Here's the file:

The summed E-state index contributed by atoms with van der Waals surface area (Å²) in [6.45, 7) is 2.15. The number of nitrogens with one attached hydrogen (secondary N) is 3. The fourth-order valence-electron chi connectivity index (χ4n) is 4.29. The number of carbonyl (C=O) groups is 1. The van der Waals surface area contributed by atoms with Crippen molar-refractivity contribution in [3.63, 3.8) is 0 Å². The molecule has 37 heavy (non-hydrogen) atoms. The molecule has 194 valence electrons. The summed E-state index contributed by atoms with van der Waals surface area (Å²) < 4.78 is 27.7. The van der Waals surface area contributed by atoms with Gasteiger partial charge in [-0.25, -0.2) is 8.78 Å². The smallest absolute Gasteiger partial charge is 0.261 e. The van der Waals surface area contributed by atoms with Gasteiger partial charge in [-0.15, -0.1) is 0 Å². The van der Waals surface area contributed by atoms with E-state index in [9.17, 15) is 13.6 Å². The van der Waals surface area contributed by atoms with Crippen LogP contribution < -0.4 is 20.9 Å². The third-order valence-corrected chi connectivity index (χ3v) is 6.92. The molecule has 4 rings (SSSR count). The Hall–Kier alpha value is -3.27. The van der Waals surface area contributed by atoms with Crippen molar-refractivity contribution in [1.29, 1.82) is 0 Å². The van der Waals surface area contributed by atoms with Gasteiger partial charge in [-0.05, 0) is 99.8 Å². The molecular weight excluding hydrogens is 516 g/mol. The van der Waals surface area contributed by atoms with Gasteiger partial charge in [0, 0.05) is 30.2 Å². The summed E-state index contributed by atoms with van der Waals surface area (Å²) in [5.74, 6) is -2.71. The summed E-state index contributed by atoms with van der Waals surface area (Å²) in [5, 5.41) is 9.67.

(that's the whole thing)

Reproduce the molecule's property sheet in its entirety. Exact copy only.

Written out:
The summed E-state index contributed by atoms with van der Waals surface area (Å²) in [6.45, 7) is 2.15. The number of nitrogens with one attached hydrogen (secondary N) is 3. The fourth-order valence-electron chi connectivity index (χ4n) is 4.29. The number of carbonyl (C=O) groups is 1. The van der Waals surface area contributed by atoms with Crippen molar-refractivity contribution in [3.63, 3.8) is 0 Å². The molecule has 37 heavy (non-hydrogen) atoms. The molecule has 194 valence electrons. The summed E-state index contributed by atoms with van der Waals surface area (Å²) < 4.78 is 27.7. The van der Waals surface area contributed by atoms with Gasteiger partial charge in [-0.25, -0.2) is 8.78 Å². The smallest absolute Gasteiger partial charge is 0.261 e. The van der Waals surface area contributed by atoms with Gasteiger partial charge in [-0.15, -0.1) is 0 Å². The van der Waals surface area contributed by atoms with E-state index in [9.17, 15) is 13.6 Å². The van der Waals surface area contributed by atoms with Crippen LogP contribution < -0.4 is 20.9 Å². The third-order valence-corrected chi connectivity index (χ3v) is 6.92. The molecule has 4 rings (SSSR count). The Hall–Kier alpha value is -3.27. The van der Waals surface area contributed by atoms with Crippen molar-refractivity contribution in [1.29, 1.82) is 0 Å². The van der Waals surface area contributed by atoms with Gasteiger partial charge in [-0.05, 0) is 99.8 Å². The molecular weight excluding hydrogens is 516 g/mol. The van der Waals surface area contributed by atoms with Gasteiger partial charge in [0, 0.05) is 30.2 Å². The summed E-state index contributed by atoms with van der Waals surface area (Å²) in [5.74, 6) is -2.71. The summed E-state index contributed by atoms with van der Waals surface area (Å²) in [5, 5.41) is 9.67.